Album Reviews: Lost and Found by Will SmithYou can't help but respect Will Smith for continuing to make Will Smith albums -- street cred be damned -- and maintaining a semi-frequent release schedule, despite his more lucrative and demanding movie career. More than ever, despite all the hits he has racked up since the late '80s, it seems like Smith is an actor who happens to record every now and then, rather than a rapper who acts or even an actor/rapper. His previous album, 2002's Born to Reign, fell short of gold-level sales by some distance. That disappointment, combined with some blows he has taken from harder rappers and radio personalities, has made him a little bitter. This is one of the factors that makes Lost and Found the least party-oriented album Smith has made, despite a generous supply of the lighthearted, humorous songs you're accustomed to hearing from him.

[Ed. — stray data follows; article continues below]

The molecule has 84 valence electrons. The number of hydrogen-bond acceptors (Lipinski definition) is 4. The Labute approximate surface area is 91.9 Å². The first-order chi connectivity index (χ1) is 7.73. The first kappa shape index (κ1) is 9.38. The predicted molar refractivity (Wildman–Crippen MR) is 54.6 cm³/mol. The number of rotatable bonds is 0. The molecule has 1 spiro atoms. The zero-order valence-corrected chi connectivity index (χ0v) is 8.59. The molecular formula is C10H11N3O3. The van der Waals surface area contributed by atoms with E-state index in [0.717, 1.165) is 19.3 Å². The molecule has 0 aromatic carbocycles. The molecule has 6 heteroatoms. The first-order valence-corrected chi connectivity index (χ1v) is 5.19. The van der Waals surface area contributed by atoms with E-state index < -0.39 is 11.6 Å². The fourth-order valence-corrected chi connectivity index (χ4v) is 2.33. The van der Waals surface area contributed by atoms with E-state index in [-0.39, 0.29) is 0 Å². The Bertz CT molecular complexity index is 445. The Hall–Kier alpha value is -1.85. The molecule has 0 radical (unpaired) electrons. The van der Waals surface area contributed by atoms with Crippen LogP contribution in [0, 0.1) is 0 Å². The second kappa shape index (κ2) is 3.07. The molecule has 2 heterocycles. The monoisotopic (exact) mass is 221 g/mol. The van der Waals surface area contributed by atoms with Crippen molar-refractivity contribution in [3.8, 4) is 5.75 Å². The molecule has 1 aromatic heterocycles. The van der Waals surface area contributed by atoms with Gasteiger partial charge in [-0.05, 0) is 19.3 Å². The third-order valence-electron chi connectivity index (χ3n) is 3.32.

On "I Wish I Made That," Smith jokes about adopting more of a street persona in order to gain some respect ("Just ig'nant, attackin', actin' rough/I mean, then, will I be black enough?"), knowing full well that he'll always be thought of as, well, Will Smith. Smacks are dealt to a hypocritical (but not hypothetical) born-again Christian, as well as pretty much any larger than life MC riding high on the charts. "Tell Me Why" -- in the vein of Jadakiss' "Why," only far more dramatic, with Mary J. Blige on board to expected good effect -- is the most sobering song he has written, expressing how difficult it can be to explain the ugly aspects of the world to a child. Some of the playful songs are as joyously boisterous and willfully corny as anything in Smith's past, making Lost and Found an entertaining and thoughtful album for young kids and their parents to listen to and talk about. - Andy Kellman, All Music Guide
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